Ah, the irony. Bill Miller, the legendary mutual fund manager, is mystified that so many investors ignore the advice of Warren Buffett. Yet in some respects, so does Miller.

For example, one of Buffett's investing principles involves staying within his circle of competence. On computer-related businesses, the Oracle once said, "I don't know what that world will look like in 10 years, and I don't want to play in a game where the other guy has an advantage over me."

Miller may have a knowledge advantage over Buffett in the tech sector, but even he doesn't know what that world will look like in 10 years. Yet he's invested in companies such as eBay and DirecTV (Nasdaq: DTV), which operate in fast-changing arenas. Last year, he explained his DirecTV rationale: "The important strategies at both AT&T and Verizon (NYSE: VZ) have shifted to video, and we believe DirecTV could be a target of a takeover by either AT&T or Verizon in the next couple of years." That sounds suspiciously like speculation to me.

Miller has also stated that the market could gain 15% in the coming year. More than 30 years ago, Buffett said, "[S]uccessfully forecasting short term stock price movements is something we think neither we nor anyone else can do."

They're not so different
Still, both Miller and Buffett have favored insurance and other financial companies. Miller owns shares of Citigroup (NYSE: C) and General Electric (NYSE: GE), the latter of which derived $50.6 billion in 2009 revenue from its financial division. Why is Miller so keen on banks? As he explained: "The new financial-reform law requires banks to divest operations that trade for their own account. Those businesses are a major reason why bank earnings are so volatile. Without them, bank earnings will be much easier to anticipate."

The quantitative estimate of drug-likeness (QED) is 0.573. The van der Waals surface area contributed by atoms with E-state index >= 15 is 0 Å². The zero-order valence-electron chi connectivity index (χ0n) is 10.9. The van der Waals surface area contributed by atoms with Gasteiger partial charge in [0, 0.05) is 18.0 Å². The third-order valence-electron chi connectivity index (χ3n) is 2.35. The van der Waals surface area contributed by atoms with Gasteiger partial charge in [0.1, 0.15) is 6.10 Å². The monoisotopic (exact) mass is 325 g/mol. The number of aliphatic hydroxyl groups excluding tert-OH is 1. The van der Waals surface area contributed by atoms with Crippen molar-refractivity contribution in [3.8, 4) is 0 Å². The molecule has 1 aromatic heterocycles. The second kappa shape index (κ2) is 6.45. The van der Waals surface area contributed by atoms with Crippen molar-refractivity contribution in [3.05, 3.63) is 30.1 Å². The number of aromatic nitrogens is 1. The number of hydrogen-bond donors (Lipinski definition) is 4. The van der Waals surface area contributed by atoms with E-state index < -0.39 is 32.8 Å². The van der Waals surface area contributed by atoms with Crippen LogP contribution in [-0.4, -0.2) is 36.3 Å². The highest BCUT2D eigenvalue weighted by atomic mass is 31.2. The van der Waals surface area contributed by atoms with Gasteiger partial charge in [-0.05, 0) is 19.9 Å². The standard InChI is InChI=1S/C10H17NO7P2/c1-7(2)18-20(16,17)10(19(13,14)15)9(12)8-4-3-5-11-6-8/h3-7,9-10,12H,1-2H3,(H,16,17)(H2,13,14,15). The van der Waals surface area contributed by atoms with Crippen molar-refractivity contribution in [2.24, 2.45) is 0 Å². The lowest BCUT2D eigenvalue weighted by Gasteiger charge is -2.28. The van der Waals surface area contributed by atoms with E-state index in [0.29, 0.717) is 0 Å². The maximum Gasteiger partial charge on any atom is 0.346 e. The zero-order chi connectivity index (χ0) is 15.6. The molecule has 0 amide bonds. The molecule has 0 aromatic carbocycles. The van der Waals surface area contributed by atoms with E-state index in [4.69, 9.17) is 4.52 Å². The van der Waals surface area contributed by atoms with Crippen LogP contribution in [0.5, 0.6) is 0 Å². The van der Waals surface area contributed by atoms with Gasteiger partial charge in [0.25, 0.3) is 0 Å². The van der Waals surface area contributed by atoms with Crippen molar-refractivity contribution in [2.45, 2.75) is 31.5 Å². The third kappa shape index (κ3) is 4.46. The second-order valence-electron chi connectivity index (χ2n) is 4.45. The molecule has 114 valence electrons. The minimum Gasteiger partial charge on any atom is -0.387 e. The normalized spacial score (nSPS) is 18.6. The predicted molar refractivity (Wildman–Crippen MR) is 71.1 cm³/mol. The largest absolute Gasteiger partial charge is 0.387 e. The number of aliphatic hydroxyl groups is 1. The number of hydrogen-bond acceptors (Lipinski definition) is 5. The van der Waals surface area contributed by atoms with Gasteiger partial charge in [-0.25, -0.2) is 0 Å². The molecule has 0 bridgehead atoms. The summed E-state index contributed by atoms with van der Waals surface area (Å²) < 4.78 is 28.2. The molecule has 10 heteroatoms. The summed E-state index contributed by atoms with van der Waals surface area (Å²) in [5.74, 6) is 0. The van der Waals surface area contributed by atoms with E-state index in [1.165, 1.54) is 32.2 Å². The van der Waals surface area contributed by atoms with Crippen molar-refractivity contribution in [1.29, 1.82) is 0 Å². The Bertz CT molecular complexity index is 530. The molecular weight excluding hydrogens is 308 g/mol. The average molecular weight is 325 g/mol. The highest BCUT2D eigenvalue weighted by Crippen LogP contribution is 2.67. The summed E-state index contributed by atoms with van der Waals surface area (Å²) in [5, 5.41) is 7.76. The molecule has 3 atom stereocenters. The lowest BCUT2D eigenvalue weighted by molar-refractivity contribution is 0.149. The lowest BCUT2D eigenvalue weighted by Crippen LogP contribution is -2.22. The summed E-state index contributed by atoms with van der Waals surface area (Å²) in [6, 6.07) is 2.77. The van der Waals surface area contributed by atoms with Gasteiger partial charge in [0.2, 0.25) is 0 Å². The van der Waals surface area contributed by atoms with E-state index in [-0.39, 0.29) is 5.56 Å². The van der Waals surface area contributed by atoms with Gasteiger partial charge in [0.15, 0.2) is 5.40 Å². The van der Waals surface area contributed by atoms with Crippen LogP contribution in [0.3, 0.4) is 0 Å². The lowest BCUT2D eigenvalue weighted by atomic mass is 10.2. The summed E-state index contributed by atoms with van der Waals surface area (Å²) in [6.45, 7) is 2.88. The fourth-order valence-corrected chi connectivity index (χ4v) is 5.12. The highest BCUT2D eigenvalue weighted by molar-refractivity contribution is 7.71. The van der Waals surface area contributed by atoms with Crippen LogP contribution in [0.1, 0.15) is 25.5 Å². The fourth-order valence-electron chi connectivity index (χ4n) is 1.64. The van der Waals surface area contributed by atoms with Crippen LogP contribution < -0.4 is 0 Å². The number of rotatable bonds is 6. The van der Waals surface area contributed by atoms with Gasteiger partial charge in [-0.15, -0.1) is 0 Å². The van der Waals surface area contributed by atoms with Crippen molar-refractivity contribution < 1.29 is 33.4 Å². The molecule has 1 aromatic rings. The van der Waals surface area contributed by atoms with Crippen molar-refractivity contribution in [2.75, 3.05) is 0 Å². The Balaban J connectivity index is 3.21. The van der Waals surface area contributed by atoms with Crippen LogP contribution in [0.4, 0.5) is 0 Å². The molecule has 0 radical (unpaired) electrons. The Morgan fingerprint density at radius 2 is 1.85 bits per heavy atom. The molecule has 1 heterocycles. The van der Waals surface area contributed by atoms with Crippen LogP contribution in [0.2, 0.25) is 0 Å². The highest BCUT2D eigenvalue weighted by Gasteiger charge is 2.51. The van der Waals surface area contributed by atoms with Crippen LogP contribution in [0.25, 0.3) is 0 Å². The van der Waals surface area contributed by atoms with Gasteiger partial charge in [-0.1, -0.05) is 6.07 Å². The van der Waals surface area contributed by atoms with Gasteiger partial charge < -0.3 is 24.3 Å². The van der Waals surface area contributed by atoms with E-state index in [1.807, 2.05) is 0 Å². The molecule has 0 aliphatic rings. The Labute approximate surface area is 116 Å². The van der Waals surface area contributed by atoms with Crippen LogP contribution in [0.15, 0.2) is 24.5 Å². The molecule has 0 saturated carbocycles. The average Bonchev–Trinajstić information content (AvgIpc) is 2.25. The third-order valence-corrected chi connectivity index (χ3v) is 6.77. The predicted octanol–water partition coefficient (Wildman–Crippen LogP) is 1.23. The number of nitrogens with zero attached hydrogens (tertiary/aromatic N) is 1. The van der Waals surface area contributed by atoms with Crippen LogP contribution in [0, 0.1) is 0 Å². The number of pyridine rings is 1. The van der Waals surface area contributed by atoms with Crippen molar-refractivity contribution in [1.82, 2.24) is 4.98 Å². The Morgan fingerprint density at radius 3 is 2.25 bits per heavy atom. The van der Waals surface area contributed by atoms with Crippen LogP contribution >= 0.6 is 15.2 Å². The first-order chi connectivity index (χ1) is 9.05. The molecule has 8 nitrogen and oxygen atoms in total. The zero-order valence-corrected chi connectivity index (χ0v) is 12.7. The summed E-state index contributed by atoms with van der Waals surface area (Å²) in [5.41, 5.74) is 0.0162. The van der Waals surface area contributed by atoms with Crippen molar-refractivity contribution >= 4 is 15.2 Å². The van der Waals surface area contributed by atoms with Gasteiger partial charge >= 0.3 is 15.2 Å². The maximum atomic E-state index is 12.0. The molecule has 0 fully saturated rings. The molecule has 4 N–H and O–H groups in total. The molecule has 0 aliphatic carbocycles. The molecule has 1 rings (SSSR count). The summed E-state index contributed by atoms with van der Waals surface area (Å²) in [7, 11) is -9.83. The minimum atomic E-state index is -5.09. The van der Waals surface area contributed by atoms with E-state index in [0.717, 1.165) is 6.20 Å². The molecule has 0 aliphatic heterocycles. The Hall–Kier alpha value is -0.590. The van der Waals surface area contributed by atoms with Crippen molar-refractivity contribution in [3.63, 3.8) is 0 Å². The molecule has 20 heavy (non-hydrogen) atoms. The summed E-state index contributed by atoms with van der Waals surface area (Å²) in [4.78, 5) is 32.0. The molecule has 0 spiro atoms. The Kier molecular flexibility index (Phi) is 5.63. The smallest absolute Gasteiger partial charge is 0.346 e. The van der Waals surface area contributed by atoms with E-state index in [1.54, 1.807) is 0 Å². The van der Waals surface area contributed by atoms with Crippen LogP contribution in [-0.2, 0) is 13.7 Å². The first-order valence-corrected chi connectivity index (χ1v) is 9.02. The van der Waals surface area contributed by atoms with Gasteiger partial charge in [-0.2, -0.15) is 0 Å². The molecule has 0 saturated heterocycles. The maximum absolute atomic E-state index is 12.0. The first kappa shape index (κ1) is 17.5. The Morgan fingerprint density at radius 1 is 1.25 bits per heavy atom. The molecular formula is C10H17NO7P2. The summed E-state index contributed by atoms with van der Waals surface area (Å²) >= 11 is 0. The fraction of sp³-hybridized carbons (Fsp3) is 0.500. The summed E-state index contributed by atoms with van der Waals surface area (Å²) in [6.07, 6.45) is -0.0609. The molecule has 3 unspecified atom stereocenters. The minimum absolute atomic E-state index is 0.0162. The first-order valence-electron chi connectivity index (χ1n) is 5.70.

Both Miller and Buffett also seek bargains, though they may define them differently. Miller scooped up shares of offshore drilling specialist Transocean (NYSE: RIG) after the Gulf oil spill, believing that "worries were overblown and the odds favored an investment at those levels."

In addition, both like to bet big. Miller has more than 7% of his Legg Mason Value Trust (LMVTX) fund in the power company AES (NYSE: AES). He pounced on it beginning in 2002, after Enron blew up and sent many power companies southward. In 2007, Miller explained, "The 2002 bear market saw some ... amazing prices. AES traded under $1. It will generate over $1 of free cash flow this year and is up 20 times from the lows of 2002."

Both Miller and Buffett have achieved great success. But now that Miller's legendary S&P 500-beating streak has ended, Buffett's approach has helped him hang on to more of his money. Miller might have avoided some losses by following Buffett more closely, but he'd also have missed out on some of his biggest winners.

We can learn a lot from both money managers.

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Longtime Fool contributor Selena Maranjian owns shares of eBay and General Electric. Motley Fool Options has recommended a bull call spread position on eBay, which is a Motley Fool Stock Advisor pick. The Fool owns shares of Transocean. Try any of our investing newsletter services free for 30 days. The Motley Fool is Fools writing for Fools.